Mazda's misunderstood Wankel rotary engine is among the most respected—and maligned—powertrain designs ever, as Engineering Explained's Jason Fenske points out in this especially informative video.
With his knack for making even the most complicated subjects approachable, Jason tells us four reasons why no major automaker currently builds a rotary engine, a design that was used by several car manufacturers but is best associated with Mazda
Technically, the first Wankel made its appearance in German automaker NSU's Ro80, but it was Mazda that really made the engine something approaching a household name. Mazda's RX line of sporty coupes provided the most common home for the Wankel. The final RX-8 was sold in the United States for model year 2011, meaning that 2016 marks the fifth anniversary since a Wankel was last offered to American consumers.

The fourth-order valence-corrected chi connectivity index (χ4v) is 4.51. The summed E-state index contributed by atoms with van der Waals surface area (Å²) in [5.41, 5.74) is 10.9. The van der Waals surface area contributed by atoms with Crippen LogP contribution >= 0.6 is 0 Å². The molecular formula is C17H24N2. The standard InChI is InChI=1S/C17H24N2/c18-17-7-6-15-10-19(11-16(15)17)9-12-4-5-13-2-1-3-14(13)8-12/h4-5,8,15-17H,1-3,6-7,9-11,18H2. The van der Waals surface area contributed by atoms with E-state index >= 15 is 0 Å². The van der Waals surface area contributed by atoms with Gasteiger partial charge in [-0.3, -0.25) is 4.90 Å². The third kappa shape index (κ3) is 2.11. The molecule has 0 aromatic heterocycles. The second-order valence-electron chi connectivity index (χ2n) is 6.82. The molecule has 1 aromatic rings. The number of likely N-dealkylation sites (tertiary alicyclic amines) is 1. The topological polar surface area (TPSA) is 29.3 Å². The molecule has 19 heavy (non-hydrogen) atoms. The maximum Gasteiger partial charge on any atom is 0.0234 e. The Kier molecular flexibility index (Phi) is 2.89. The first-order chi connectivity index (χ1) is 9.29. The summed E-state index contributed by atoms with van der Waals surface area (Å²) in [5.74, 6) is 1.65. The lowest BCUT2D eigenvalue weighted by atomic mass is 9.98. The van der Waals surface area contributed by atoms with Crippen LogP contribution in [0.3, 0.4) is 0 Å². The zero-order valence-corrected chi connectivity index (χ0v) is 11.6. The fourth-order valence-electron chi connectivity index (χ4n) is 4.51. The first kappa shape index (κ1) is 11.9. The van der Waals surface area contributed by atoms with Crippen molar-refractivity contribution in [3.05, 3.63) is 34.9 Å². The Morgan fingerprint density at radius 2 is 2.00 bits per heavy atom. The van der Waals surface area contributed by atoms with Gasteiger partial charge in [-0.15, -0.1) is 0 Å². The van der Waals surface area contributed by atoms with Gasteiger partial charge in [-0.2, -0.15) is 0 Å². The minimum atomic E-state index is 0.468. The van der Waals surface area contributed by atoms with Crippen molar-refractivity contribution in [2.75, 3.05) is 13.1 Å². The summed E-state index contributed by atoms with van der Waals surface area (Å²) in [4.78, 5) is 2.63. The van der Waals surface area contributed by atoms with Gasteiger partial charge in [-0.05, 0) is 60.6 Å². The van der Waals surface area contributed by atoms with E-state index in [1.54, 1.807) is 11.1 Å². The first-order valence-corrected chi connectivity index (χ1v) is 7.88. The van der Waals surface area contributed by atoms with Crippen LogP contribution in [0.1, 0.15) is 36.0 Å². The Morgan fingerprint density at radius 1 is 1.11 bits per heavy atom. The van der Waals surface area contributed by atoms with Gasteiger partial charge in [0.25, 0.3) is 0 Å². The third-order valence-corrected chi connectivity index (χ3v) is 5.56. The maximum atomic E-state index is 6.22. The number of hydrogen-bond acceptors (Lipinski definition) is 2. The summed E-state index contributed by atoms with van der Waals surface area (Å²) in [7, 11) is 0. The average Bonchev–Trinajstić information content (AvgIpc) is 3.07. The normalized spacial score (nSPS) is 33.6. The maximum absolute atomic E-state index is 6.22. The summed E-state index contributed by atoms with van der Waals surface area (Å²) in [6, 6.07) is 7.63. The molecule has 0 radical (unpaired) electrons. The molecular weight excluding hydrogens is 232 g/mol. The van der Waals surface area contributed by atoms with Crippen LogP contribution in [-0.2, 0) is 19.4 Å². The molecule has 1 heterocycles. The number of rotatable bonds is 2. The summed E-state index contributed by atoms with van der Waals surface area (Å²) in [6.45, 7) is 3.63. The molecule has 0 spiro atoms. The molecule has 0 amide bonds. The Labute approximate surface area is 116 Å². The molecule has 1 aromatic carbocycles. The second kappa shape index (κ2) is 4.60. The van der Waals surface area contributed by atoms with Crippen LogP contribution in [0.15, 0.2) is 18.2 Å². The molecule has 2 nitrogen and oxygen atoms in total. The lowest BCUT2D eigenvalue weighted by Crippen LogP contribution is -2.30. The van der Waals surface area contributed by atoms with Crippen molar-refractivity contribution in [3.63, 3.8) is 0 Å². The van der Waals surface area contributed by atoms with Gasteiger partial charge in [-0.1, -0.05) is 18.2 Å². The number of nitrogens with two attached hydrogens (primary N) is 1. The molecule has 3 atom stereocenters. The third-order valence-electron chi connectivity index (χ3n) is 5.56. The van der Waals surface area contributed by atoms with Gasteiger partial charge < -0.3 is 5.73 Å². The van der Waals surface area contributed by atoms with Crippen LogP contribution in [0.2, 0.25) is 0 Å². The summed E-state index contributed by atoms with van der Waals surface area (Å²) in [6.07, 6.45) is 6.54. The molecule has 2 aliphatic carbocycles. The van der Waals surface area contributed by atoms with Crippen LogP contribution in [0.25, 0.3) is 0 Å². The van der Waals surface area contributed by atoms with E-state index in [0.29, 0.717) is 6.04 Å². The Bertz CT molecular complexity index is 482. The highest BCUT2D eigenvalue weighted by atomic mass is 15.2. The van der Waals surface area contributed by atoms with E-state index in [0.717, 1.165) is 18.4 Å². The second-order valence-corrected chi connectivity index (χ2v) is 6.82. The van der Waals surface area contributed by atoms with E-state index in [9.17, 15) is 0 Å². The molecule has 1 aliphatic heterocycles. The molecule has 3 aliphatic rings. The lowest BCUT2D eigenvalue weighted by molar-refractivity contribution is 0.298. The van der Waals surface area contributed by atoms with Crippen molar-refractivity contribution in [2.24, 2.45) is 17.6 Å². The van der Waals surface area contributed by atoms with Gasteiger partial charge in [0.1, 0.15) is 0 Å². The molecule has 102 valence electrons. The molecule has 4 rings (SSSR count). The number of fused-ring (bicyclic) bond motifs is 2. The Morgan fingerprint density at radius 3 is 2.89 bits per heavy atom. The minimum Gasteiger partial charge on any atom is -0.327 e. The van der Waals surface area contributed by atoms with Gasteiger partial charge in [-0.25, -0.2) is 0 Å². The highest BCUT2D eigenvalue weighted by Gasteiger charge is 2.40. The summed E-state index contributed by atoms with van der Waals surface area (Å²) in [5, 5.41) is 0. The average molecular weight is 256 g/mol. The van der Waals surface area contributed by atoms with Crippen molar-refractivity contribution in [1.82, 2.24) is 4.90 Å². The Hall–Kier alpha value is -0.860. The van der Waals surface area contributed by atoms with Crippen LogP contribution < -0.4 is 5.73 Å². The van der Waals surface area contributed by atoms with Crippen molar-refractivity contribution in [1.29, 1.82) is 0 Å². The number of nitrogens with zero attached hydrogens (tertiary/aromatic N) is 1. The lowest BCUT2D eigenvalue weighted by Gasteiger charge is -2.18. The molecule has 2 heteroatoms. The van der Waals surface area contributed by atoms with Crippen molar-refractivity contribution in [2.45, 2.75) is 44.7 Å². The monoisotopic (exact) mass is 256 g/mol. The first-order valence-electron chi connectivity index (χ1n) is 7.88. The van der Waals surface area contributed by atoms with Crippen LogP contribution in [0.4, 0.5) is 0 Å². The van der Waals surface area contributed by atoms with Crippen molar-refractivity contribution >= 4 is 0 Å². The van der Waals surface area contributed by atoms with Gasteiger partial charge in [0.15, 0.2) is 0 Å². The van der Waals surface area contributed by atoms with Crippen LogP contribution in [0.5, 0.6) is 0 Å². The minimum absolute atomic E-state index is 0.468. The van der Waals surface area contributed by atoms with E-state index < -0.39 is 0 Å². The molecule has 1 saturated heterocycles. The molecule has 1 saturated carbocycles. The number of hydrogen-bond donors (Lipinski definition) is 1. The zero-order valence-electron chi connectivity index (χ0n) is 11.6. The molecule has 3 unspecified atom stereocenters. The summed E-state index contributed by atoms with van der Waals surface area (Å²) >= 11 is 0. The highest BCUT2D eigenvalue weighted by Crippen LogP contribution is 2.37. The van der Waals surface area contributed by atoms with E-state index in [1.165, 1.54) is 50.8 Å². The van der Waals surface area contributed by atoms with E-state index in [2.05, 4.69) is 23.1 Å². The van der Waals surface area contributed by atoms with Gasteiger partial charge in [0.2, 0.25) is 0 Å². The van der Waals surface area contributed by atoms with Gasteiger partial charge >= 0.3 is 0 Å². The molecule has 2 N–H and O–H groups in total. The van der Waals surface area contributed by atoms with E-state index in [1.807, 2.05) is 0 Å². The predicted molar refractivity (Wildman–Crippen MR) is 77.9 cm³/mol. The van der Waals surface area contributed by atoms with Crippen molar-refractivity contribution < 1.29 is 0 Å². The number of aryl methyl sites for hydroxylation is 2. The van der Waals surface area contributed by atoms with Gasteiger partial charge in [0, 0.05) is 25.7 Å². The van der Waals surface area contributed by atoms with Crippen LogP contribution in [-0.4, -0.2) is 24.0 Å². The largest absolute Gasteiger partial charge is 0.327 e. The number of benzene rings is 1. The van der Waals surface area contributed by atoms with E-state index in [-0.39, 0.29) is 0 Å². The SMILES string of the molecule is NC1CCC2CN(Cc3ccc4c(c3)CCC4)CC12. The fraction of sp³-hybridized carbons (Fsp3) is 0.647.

Jason points out that the Wankel was criticized for its oil consumption and its mediocre fuel economy, issues that Mazda simply cannot fix because of the design's inherent weaknesses.
However, another rotary engine may be in the cards for Mazda. Last fall at the Tokyo Motor Show, Mazda took the wraps off of its RX-Vision concept, a model that foreshadows a revival of the RX line. Like the 1967 Mazda Cosmo (and the final RX-8), the RX-Vision utilizes, you guessed it, a Wankel.